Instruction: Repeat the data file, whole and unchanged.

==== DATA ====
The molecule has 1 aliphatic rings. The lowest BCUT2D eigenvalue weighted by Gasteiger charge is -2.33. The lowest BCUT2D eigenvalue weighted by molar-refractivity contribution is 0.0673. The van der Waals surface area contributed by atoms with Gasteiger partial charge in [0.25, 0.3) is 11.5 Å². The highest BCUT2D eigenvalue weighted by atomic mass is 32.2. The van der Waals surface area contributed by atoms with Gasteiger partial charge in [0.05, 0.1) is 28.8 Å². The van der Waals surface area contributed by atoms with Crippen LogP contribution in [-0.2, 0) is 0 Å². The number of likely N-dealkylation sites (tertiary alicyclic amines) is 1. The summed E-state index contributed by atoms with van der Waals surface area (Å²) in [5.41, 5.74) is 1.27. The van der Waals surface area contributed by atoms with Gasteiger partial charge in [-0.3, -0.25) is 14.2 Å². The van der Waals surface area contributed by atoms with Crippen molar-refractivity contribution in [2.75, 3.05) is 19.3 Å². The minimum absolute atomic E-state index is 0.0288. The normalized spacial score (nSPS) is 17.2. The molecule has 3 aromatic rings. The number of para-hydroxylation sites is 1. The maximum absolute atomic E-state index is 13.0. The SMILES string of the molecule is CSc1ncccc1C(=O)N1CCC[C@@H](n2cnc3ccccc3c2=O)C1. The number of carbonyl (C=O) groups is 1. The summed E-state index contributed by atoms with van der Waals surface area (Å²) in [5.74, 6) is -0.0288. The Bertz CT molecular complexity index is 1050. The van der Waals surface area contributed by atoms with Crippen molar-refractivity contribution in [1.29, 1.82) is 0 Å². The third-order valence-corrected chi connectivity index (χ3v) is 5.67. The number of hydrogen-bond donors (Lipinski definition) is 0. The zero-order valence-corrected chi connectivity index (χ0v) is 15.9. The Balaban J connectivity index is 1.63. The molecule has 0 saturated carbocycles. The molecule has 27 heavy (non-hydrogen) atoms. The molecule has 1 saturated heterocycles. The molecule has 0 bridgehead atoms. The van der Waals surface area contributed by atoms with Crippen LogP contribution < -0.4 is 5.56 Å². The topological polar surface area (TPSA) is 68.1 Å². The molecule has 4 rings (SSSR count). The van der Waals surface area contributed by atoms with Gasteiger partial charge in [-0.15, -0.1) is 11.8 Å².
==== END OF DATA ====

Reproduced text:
The molecule has 1 aliphatic rings. The lowest BCUT2D eigenvalue weighted by Gasteiger charge is -2.33. The lowest BCUT2D eigenvalue weighted by molar-refractivity contribution is 0.0673. The van der Waals surface area contributed by atoms with Gasteiger partial charge in [0.25, 0.3) is 11.5 Å². The highest BCUT2D eigenvalue weighted by atomic mass is 32.2. The van der Waals surface area contributed by atoms with Gasteiger partial charge in [0.05, 0.1) is 28.8 Å². The van der Waals surface area contributed by atoms with Crippen LogP contribution in [-0.2, 0) is 0 Å². The number of likely N-dealkylation sites (tertiary alicyclic amines) is 1. The summed E-state index contributed by atoms with van der Waals surface area (Å²) in [5.41, 5.74) is 1.27. The van der Waals surface area contributed by atoms with Gasteiger partial charge in [-0.3, -0.25) is 14.2 Å². The van der Waals surface area contributed by atoms with Crippen molar-refractivity contribution in [2.75, 3.05) is 19.3 Å². The minimum absolute atomic E-state index is 0.0288. The normalized spacial score (nSPS) is 17.2. The molecule has 3 aromatic rings. The number of para-hydroxylation sites is 1. The maximum absolute atomic E-state index is 13.0. The SMILES string of the molecule is CSc1ncccc1C(=O)N1CCC[C@@H](n2cnc3ccccc3c2=O)C1. The number of carbonyl (C=O) groups is 1. The summed E-state index contributed by atoms with van der Waals surface area (Å²) in [5.74, 6) is -0.0288. The Bertz CT molecular complexity index is 1050. The van der Waals surface area contributed by atoms with Crippen molar-refractivity contribution in [1.29, 1.82) is 0 Å². The third-order valence-corrected chi connectivity index (χ3v) is 5.67. The number of hydrogen-bond donors (Lipinski definition) is 0. The zero-order valence-corrected chi connectivity index (χ0v) is 15.9. The Balaban J connectivity index is 1.63. The molecule has 0 saturated carbocycles. The molecule has 27 heavy (non-hydrogen) atoms. The molecule has 1 saturated heterocycles. The molecule has 0 bridgehead atoms. The van der Waals surface area contributed by atoms with Crippen LogP contribution < -0.4 is 5.56 Å². The topological polar surface area (TPSA) is 68.1 Å². The molecule has 4 rings (SSSR count). The van der Waals surface area contributed by atoms with Gasteiger partial charge in [-0.15, -0.1) is 11.8 Å².